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Immigration Accountability Executive Action Was Announced By President Obama. Are You or Someone You Know a Beneficiary? (Part I)

After years, President Obama has finally announced his plan for Administrative Relief. It is not an "Executive Decision". It is not an immigration Bill (although it is hoped that it may lead to one). The program will go under the name "Immigration Accountability Executive Action".

The following is a short description of some of the highlights of the President's plan.

Deferred Action Expansion.

This is the program that allows individuals who fit in to a specific category to be deferred from deportation and allowed to work and travel in the US.

1. DACA expansion

Upper age cap will be eliminated and people of any age can apply if they meet the other requirements. The current DACA rules require someone be under the age of 31 on June 5, 2012.

Still must have entered the U.S. before the age of 16 regardless of how old they were in June 2012 or are today.

DACA being expanded to three year increments. This change will apply to all first-time applications as well as all applications for renewal effective November 24, 2014.

Work cards will be valid for three years at a time and USCIS will look at means to extend the two-year renewals to three years. USCIS is also considering extending previously issued two-year work authorization renewals for the new three year period but no decision has yet been made.

Physical presence date advanced to 1/1/2010. Applicants can qualify if they were in the U.S. by that date as opposed to June 15, 2007 under the current DACA rules.

USCIS is advising that they expect these changes to take effect approximately 90 days from November 20, 2014.

2. Deferred Action for Parental Accountability

Parents of US citizens and lawful permanent residents (as of November 20, 2014) will now be eligible for deferred action is they have been present since 1/1/2010 and have five years of total presence in the US. The program is called Deferred Action for Parental Accountability.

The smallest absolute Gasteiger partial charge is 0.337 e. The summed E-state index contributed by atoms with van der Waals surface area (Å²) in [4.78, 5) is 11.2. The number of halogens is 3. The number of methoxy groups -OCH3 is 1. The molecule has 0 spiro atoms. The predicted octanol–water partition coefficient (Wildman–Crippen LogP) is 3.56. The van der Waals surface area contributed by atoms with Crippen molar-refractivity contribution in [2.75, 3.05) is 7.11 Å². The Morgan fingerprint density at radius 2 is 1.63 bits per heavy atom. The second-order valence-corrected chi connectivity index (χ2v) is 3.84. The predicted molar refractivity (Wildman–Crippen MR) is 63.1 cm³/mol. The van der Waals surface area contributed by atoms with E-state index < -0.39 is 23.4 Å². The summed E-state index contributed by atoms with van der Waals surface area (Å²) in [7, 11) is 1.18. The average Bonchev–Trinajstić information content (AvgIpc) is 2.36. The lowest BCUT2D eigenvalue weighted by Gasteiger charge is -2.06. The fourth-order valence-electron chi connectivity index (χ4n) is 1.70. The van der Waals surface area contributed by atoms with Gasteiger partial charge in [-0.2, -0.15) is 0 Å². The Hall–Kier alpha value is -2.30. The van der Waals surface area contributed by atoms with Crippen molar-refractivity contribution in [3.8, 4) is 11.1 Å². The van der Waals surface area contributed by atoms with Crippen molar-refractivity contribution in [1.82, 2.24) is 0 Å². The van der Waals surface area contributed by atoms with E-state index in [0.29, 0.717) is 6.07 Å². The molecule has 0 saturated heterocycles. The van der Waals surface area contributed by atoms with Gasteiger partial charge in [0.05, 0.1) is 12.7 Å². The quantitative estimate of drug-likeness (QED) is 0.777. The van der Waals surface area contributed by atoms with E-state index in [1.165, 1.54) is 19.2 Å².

An applicant must have been present in the US on November 20, 2014, and at the time of making the request for deferred action.

Applicants may not have a lawful status on November 20, 2014.

Applicants will be subject to background checks and must not be in a designated enforcement priority category (to be discussed in a future article).

Background checks will be required. The White House had mentioned a back taxes requirement during its 11/20/2014 briefing, but no mention is made regarding this requirement in any of the issued documents.

Like DACA, deferred action will be granted for a period of three years. The fees will remain at $465. No fee waivers and very limited fee exemptions.

Applications to be accepted within 180 days after November 20, 2014.

If someone is picked up by ICE, CBP or USCIS, they are to be identified as potentially eligible for DAPA and officers are to see administrative closure or termination of the case.

DHS will review cases currently in removal proceedings to see who might be eligible for relief and those cases will be closed.

Approximately 4.4 million are projected to benefit from this program.

For more information, please feel free to contact the Nachman Phulwani Zimovcak (NPZ) Law Group, P.C. at 201-670-0006 (x107). VISASERVE TEAM'S U.S. immigration lawyers or attorneys can also be reached by e-mail at info@visaserve.com or by calling us TOLL FREE at 866-599-3625. In the meantime, please be sure to check out our website at  http://www.visaserve.com  for updates.

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